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I am currently a sophomore at Kenyon College, and in my freshman year, my friends and I have encountered some problems that we think need to be dealt with, but we're not sure exactly how to go about it. Kenyon College was originally an all-male college, until they became coeducational in the seventies. Because they have been all-male for so long, the social scene is dominated by a preponderance of fraternities, but there are really no active sororities. When I first decided on Kenyon, I liked the fact that there were no sororities, but I have since found out that the lack of sororities or any prominent women headed or even coeducational social organizations makes for a social scene that is not at all equal. Fraternity members slip invites to frat parties under the dorm doors of attractive freshman women, whom they have picked out of the "Baby Book," a book containing the photos of all incoming freshman, given to all freshman and available to upperclassmen at the campus bookstore. The freshman women know that these invitations are made only on the basis of their appearance, this is often their first glimpse of Kenyon social life, and sadly, not an uncommon one.

Because there are no active women's organizations, the freshman women have no upper-class women mentors to tell them what to expect, and they have no other social options open to them than frat parties. This is not the only example of a gendered social atmosphere on campus, the main dining hall is also considered to be male dominated, the tables in that students must walk through to reach the cafeteria are arranged so there is a so-called "catwalk" that students must walk down, one that many women feel uncomfortable walking down because of certain male groups, mostly frat, that claim tables with a good view of the catwalk so that they can comment on girl's appearances.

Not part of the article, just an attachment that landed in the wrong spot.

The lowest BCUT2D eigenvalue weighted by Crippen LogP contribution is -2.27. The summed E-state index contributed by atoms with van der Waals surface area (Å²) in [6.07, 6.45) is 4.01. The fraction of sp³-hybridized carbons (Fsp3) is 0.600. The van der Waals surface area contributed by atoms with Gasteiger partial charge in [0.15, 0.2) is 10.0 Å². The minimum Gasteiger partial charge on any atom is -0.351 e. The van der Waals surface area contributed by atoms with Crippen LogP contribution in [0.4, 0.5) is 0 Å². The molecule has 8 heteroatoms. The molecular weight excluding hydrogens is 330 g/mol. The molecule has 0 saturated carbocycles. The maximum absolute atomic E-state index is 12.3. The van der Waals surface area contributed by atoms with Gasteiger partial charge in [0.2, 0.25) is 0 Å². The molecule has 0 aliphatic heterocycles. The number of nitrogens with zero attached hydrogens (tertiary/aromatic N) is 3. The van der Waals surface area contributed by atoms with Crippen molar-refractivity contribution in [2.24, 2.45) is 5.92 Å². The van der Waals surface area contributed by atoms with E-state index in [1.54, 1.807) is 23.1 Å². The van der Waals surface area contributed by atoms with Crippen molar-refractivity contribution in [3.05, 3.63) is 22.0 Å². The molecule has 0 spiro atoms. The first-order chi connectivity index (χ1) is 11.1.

Though I personally do not feel uncomfortable with the catwalk, and there are many other women who are fine with it also, there are a few women who are uncomfortable with it, and I think that the tables need to be changed in order to make them feel more comfortable, and to make the dining hall into a totally ungendered space.

These are the main problems we are facing, and we have started to make changes, though I'm not sure they're enough. For one thing, this year some Kenyon women have started the Kenyon Women's Collective, a nonpolitical women's group that intends to help balance the male social scene by throwing parties, and also to provide a space where women can discuss gender issues comfortably, without fear of social ostracization from frat members (for an all-student e-mail my friends and I sent out addressing the gender problem on campus, and calling for more discussion of the issue, we received several rude e-mails from frat members, one of which said that we were to be blacklisted from all further frat functions.) We also hope to see the organization become an umbrella group, encompassing many smaller women's organizations.

Another action some women on campus have taken is to establish a Big Sister program, in which all freshman girls will receive an upper-class woman mentor, to help guide her through her freshman year, and hopefully to make her more informed about the social scene and its dangers.